It's difficult to read Blatt's comments without reflecting on his relationship with James, the defining feature of his first season in Cleveland. LeBron maintains an unprecedented level of power for an NBA player. He has a hand in personnel moves, calls many of the team's offensive plays, and seems to have veto power over whatever the coach wants to run. While Blatt doesn't directly address LeBron in these comments, the references to the world "outside of the game" and the presence of a players' union are inextricably tied to the Cavs superstar, the most powerful player in a league featuring the most powerful basketball players in the world. It's likely that Blatt would have experienced some culture shock in any head coaching job, but he dealt with the most extreme case as soon as LeBron chose to go back to Cleveland. It also probably didn't help that Blatt seems to deplore the existence of the union in a way that would seem to keep him from understanding the points of view of his players.

The other side to Blatt's comments is that he got to coach LeBron James, one of the most talented players in the history of the sport. No matter how difficult or surprising the transition may have been for Blatt, the fact is that he was afforded the wonderful luxury of coaching an elite roster with a front office willing to spend to add or keep quality players. Working with such a group also raised the expectations, but those factors also ensured that Blatt would have a reasonable chance to meet those expectations, which he ultimately did despite some struggles to open the season. From the perspective of an NBA insider, Blatt was placed in a pretty great situation. The Cavs took some time to get to a stellar level, but they always had that capability. By contrast, most first-year coaches have to oversee questionably effective and frustrating rebuilding processes that often force the front office to make a leadership change after a few seasons. Plus, for all the criticism Blatt received for failing to convince LeBron of his primacy, he did get a great deal of credit for the Cavs' stellar defense throughout the postseason. It's not as if he came out of 2014-15 in poor shape.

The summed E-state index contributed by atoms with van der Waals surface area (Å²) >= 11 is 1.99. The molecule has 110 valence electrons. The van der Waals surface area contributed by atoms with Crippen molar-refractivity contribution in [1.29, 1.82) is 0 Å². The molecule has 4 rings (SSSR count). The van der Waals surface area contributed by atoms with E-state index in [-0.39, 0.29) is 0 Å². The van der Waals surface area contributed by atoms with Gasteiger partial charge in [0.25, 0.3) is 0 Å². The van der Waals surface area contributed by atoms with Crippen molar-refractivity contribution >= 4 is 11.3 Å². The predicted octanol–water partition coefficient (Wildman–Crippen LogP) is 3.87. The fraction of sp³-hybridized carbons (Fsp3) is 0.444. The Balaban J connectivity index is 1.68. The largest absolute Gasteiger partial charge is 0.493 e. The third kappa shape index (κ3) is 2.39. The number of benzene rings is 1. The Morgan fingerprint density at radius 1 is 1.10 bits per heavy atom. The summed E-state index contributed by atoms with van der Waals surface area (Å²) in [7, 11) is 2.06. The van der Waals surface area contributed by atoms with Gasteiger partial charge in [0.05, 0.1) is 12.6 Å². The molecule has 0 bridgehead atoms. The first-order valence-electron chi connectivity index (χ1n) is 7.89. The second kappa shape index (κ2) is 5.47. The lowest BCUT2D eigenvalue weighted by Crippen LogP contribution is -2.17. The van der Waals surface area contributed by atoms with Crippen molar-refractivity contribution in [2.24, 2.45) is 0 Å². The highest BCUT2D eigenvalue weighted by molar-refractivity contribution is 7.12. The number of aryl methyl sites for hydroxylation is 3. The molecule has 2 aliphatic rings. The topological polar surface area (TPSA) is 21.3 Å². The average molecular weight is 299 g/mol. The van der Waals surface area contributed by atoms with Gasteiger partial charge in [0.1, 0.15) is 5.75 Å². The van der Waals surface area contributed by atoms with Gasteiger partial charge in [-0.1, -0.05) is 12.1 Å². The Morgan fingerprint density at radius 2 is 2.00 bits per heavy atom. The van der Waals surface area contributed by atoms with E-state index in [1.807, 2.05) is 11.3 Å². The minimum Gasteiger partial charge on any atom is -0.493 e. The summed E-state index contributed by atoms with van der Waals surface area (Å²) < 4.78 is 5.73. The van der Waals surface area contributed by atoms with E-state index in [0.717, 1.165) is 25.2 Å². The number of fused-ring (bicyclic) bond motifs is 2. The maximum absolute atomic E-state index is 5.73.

Blatt certainly adjusted to the NBA world as the season progressed, and there's nothing in Reynolds's article that suggests he views the league's culture as something he must transcend. Yet Blatt seemed to assess the league by the example of his foreign experience throughout the season and even during the NBA Finals, an understandable approach that nevertheless indicates he hasn't quite warmed to his new position. Blatt's past experience is not worthless, but it is somewhat tangential to his task of winning the Cavaliers' first championship. Ultimately, he will have to achieve that goal on the NBA's terms.

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Eric Freeman is a writer for Ball Don't Lie on Yahoo Sports. Have a tip? Email him at efreeman_ysports@yahoo.com or follow him on Twitter!